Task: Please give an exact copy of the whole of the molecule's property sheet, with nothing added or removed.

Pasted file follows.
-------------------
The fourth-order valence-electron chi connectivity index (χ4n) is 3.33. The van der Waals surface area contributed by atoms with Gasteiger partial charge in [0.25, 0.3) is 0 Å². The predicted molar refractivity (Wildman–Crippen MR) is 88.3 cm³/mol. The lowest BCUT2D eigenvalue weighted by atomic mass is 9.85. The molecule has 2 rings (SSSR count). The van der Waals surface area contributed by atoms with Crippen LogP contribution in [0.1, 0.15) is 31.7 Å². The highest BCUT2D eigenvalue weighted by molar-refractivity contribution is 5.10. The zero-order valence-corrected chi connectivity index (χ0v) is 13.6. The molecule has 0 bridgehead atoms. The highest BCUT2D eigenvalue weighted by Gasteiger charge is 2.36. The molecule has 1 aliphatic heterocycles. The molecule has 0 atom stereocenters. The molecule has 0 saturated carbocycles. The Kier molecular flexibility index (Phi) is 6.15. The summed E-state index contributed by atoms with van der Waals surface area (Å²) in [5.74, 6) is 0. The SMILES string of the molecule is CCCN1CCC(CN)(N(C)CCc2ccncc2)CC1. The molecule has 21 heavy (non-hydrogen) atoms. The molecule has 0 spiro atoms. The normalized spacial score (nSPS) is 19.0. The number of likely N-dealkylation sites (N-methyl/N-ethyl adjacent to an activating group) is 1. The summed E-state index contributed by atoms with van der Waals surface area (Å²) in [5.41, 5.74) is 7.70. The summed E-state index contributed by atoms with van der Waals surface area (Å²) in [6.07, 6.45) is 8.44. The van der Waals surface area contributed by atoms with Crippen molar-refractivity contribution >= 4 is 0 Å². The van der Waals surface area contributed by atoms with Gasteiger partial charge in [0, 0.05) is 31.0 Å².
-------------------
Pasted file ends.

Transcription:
The fourth-order valence-electron chi connectivity index (χ4n) is 3.33. The van der Waals surface area contributed by atoms with Gasteiger partial charge in [0.25, 0.3) is 0 Å². The predicted molar refractivity (Wildman–Crippen MR) is 88.3 cm³/mol. The lowest BCUT2D eigenvalue weighted by atomic mass is 9.85. The molecule has 2 rings (SSSR count). The van der Waals surface area contributed by atoms with Crippen LogP contribution in [0.1, 0.15) is 31.7 Å². The highest BCUT2D eigenvalue weighted by molar-refractivity contribution is 5.10. The zero-order valence-corrected chi connectivity index (χ0v) is 13.6. The molecule has 0 bridgehead atoms. The highest BCUT2D eigenvalue weighted by Gasteiger charge is 2.36. The molecule has 1 aliphatic heterocycles. The molecule has 0 atom stereocenters. The molecule has 0 saturated carbocycles. The Kier molecular flexibility index (Phi) is 6.15. The summed E-state index contributed by atoms with van der Waals surface area (Å²) in [5.74, 6) is 0. The SMILES string of the molecule is CCCN1CCC(CN)(N(C)CCc2ccncc2)CC1. The molecule has 21 heavy (non-hydrogen) atoms. The molecule has 0 spiro atoms. The normalized spacial score (nSPS) is 19.0. The number of likely N-dealkylation sites (N-methyl/N-ethyl adjacent to an activating group) is 1. The summed E-state index contributed by atoms with van der Waals surface area (Å²) in [5.41, 5.74) is 7.70. The summed E-state index contributed by atoms with van der Waals surface area (Å²) in [6.07, 6.45) is 8.44. The van der Waals surface area contributed by atoms with Crippen molar-refractivity contribution >= 4 is 0 Å². The van der Waals surface area contributed by atoms with Gasteiger partial charge in [0, 0.05) is 31.0 Å².